I was recently talking with a friend and mentor, sharing that I am feeling very reflective as we approach the conclusion of the 2022 legislative session and as I marked my first anniversary as Executive Director of Stand for Children Washington.
She aptly and powerfully framed it for me: “You’re having a Sankofa moment.”
Sankofa is an Akan Twi word that means “to retrieve.” It is captured by a beautiful Ghanaian Adinkra symbol that signifies revisiting one’s roots in order to move forward. Sankofa is a core concept in Black History and I found her suggestion compelling and well-timed, as the conclusion of Black History Month also sparks reflection for me personally.
With milestones, ends, and beginnings being such strong themes within our community right now, let’s make the most of this moment by revisiting our historical roots and acknowledging how they provide us with nourishment to stretch forward. We have the opportunity to create a liberatory future for young people that is rooted, reflective, and well worth our collective reaching.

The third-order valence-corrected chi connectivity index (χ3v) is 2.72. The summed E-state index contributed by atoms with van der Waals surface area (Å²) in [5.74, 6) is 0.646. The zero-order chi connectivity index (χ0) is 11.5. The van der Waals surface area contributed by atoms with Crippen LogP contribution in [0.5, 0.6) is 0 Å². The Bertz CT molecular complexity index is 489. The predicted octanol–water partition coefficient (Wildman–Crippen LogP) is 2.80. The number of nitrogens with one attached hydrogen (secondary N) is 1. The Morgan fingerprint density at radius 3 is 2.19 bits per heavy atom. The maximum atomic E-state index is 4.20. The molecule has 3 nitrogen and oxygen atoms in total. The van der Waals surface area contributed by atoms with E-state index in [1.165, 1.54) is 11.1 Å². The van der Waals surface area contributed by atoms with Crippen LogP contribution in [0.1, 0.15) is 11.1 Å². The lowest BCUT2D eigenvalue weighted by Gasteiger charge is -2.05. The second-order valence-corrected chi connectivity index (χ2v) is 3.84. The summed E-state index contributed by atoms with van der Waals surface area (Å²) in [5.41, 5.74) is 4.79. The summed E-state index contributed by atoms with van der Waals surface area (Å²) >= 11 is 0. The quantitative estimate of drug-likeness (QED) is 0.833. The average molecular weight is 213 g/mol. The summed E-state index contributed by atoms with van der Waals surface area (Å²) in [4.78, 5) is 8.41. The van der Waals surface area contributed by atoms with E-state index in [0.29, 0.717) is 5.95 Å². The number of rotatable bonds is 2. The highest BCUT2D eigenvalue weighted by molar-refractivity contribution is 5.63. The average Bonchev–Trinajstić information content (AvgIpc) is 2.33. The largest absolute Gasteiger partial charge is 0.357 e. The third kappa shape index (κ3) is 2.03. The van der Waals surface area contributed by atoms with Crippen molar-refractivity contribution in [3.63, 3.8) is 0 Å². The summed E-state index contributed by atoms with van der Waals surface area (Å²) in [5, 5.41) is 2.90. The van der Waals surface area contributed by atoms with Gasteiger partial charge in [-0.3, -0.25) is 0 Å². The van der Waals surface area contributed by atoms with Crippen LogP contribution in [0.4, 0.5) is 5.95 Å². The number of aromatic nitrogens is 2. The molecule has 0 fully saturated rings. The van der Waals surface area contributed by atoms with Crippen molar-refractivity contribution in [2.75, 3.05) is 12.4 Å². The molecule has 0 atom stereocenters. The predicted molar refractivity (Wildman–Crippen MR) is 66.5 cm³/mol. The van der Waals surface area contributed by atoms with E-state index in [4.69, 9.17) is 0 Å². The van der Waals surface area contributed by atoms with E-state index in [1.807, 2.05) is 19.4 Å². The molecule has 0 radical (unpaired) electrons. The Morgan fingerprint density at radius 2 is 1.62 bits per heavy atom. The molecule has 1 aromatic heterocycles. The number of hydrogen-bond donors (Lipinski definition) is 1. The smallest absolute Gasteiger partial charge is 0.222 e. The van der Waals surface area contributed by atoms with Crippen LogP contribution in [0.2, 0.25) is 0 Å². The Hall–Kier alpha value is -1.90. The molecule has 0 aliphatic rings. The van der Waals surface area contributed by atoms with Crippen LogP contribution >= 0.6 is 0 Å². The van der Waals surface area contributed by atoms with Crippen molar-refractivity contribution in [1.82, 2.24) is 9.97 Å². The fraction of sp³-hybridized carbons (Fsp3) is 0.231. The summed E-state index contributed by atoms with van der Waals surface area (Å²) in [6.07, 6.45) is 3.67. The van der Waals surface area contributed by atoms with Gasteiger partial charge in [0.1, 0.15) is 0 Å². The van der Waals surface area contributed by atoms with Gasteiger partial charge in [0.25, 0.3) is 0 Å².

My colleague Jennifer recently wrote that Black History Month presents us all with “a designated opportunity to learn about the resistance, resilience, and remarkable talents of Black Americans.” Reflecting on the critical need to support Black History Month, she invites us to take action by speaking out in support of Black History Month.
Given current efforts to silence educators and redact from students’ textbooks the empowering and inspiring facets of our history that are our collective inheritance, this is important now more than ever. If you believe a quality public education includes learning the truth about our country’s history of racism, slavery, and the civil rights movement — and not just during Black History Month, please join me in speaking up.
This Sankofa moment is our reminder: We must revisit our roots in order to move forward together.